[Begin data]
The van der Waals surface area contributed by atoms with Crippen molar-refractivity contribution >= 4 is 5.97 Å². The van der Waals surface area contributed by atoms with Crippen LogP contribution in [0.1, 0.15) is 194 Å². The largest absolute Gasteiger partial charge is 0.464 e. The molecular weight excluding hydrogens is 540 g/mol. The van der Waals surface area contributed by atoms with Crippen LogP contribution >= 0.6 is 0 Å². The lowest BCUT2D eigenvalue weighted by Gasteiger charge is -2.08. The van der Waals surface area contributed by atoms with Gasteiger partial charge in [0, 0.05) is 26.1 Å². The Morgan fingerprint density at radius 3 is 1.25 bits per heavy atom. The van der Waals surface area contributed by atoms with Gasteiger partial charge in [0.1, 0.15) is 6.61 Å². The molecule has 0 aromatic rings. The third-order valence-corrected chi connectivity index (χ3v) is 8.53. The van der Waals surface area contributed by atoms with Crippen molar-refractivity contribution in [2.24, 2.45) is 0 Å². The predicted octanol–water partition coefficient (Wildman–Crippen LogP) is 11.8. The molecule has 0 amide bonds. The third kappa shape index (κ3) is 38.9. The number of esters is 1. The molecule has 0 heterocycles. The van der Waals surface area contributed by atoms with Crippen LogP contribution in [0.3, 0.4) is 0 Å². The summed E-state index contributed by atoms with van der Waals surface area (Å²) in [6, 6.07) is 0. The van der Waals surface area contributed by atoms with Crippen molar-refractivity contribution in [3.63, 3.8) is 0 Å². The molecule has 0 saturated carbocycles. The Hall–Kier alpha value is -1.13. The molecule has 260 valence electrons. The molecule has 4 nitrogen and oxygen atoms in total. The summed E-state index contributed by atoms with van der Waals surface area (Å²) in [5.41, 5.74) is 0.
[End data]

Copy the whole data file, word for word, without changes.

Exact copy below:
The van der Waals surface area contributed by atoms with Crippen molar-refractivity contribution >= 4 is 5.97 Å². The van der Waals surface area contributed by atoms with Crippen LogP contribution in [0.1, 0.15) is 194 Å². The largest absolute Gasteiger partial charge is 0.464 e. The molecular weight excluding hydrogens is 540 g/mol. The van der Waals surface area contributed by atoms with Crippen LogP contribution >= 0.6 is 0 Å². The lowest BCUT2D eigenvalue weighted by Gasteiger charge is -2.08. The van der Waals surface area contributed by atoms with Gasteiger partial charge in [0, 0.05) is 26.1 Å². The Morgan fingerprint density at radius 3 is 1.25 bits per heavy atom. The van der Waals surface area contributed by atoms with Gasteiger partial charge in [0.1, 0.15) is 6.61 Å². The molecule has 0 aromatic rings. The third-order valence-corrected chi connectivity index (χ3v) is 8.53. The van der Waals surface area contributed by atoms with Crippen molar-refractivity contribution in [2.24, 2.45) is 0 Å². The predicted octanol–water partition coefficient (Wildman–Crippen LogP) is 11.8. The molecule has 0 amide bonds. The third kappa shape index (κ3) is 38.9. The number of esters is 1. The molecule has 0 heterocycles. The van der Waals surface area contributed by atoms with Crippen LogP contribution in [0.3, 0.4) is 0 Å². The summed E-state index contributed by atoms with van der Waals surface area (Å²) in [6, 6.07) is 0. The van der Waals surface area contributed by atoms with Crippen molar-refractivity contribution in [3.63, 3.8) is 0 Å². The molecule has 0 saturated carbocycles. The Hall–Kier alpha value is -1.13. The molecule has 260 valence electrons. The molecule has 4 nitrogen and oxygen atoms in total. The summed E-state index contributed by atoms with van der Waals surface area (Å²) in [5.41, 5.74) is 0.